Experimental use of an albumin-glutaraldehyde tissue adhesive for sealing tracheal anastomoses.
ABSTRACT The purpose of this study was to test the performance of an albumin-glutaraldehyde tissue adhesive (BioGlue, manufactured by CryoLife Inc., Kennesaw, GA, USA) when used on tracheal resections in rabbits, which is a sensitive model to investigate the biocompatibility of the glue.
The 24 animals were anesthetized and underwent cervicotomy with resection of a 10 mm long tracheal segment. The experimental group (18 animals with 2, 4 and 12 week endpoints) had a tracheal anastomosis performed with a maximum of 4 sutures for the approximation of the tissue margins. The anastomotic line was then circumferentially covered with the adhesive. Control animals (6 animals, 4 week endpoint) had a tracheal anastomosis performed with the use of twice interrupted, airtight running suture. The experiments were conducted after approval by the Institutional Ethics Committee and in accordance with the European Convention on Animal Care.
Macroscopic evaluation revealed a tight closure of the anastomosis in 23 animals. One rabbit developed tracheo-cutaneous fistula, 2 rabbits experienced intraluminal granulations due to infection, and 1 rabbit developed tracheal stenosis due to insufficient sutures with axis-displacement of the anastomosed tracheal lumina. On microscopic examination, after 2 weeks an inflammatory tissue response consisting of neutrophils, macrophages and foreign body giant cells was found surrounding the glued area. After 4 weeks the tissue was granulomatous in character with an increasing number of multinucleated giant cells. In general, persistent granulomatous inflammation and fibrous scar tissue was seen after 12 weeks. Both, macroscopically and microscopically, fibroangioblastic tissue responses were found in the control group after 4 weeks.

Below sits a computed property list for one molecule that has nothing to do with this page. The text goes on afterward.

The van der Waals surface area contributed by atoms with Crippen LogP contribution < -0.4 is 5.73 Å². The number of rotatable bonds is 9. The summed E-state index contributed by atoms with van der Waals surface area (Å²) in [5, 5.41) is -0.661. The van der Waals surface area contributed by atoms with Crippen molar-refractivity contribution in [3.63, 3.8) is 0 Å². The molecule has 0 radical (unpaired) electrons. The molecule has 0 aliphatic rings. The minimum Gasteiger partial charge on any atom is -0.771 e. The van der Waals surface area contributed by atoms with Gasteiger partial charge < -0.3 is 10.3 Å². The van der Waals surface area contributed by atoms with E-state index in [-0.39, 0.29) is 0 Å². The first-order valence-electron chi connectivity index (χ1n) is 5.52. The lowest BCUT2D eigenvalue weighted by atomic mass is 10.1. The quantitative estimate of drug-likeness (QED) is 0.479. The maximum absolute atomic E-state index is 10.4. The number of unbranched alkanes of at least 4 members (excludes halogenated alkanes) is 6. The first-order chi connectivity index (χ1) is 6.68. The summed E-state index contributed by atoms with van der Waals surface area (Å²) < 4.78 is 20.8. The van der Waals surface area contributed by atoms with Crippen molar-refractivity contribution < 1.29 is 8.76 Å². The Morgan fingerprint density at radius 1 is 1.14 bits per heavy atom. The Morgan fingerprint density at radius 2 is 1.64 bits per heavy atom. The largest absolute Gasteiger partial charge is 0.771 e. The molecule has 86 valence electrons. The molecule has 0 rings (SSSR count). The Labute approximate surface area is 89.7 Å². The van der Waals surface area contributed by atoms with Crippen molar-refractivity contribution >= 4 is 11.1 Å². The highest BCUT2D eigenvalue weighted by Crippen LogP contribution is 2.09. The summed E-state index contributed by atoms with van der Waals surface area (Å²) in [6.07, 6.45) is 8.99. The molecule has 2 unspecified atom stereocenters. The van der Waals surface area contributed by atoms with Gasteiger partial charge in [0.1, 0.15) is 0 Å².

Despite secondary healing disruptions such as granuloma formation, our investigations suggest that the results of albumin-glutaraldehyde tissue adhesive sealed tracheal anastomoses with a few approximating sutures are comparable with those using suture technique. Short term results demonstrated good biocompatibility of the glue.
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ABSTRACT: To enhance the water tightness of dura mater closure in cranial surgery, an organic glue called BioGlue was used in our neurosurgical department between January 2006 and June 2007. During this period of time, we noticed an important increase in the surgical site infection (SSI) incidence. We conducted a case-control study to identify risk factors for these infections. Our objective was to test the hypothesis that BioGlue was one of the risk factors. Cases with infection were defined retrospectively. We included two controls per case. Study data were age, sex, time of year, in stay hospital preoperative time, length of surgery, type of surgery, surgeon, use of BioGlue, and use of duraplasty. We first performed a univariate analysis and then the significant variables were introduced in a logistic regression model. Thirty patients were defined as cases (60 controls). In multivariate analysis, risk factors were young age (p = 0.04), extended operative length (p = 0.02) and the use of BioGlue (p = 0.007). The combined use of BioGlue and Neuropatch appeared to be a significant risk factor for SSI (p = 0.002). BioGlue seems to increase the risk of SSI for patients who underwent craniotomy, especially when associated with synthetic dural graft. BioGlue triggers an intense inflammatory response, which causes wound breaches allowing bacteria to spread down in the wound, and then creates an ideal environment for bacterial growth.Acta Neurochirurgica 10/2010; 153(1):156-62; discussion 162-3. · 1.55 Impact Factor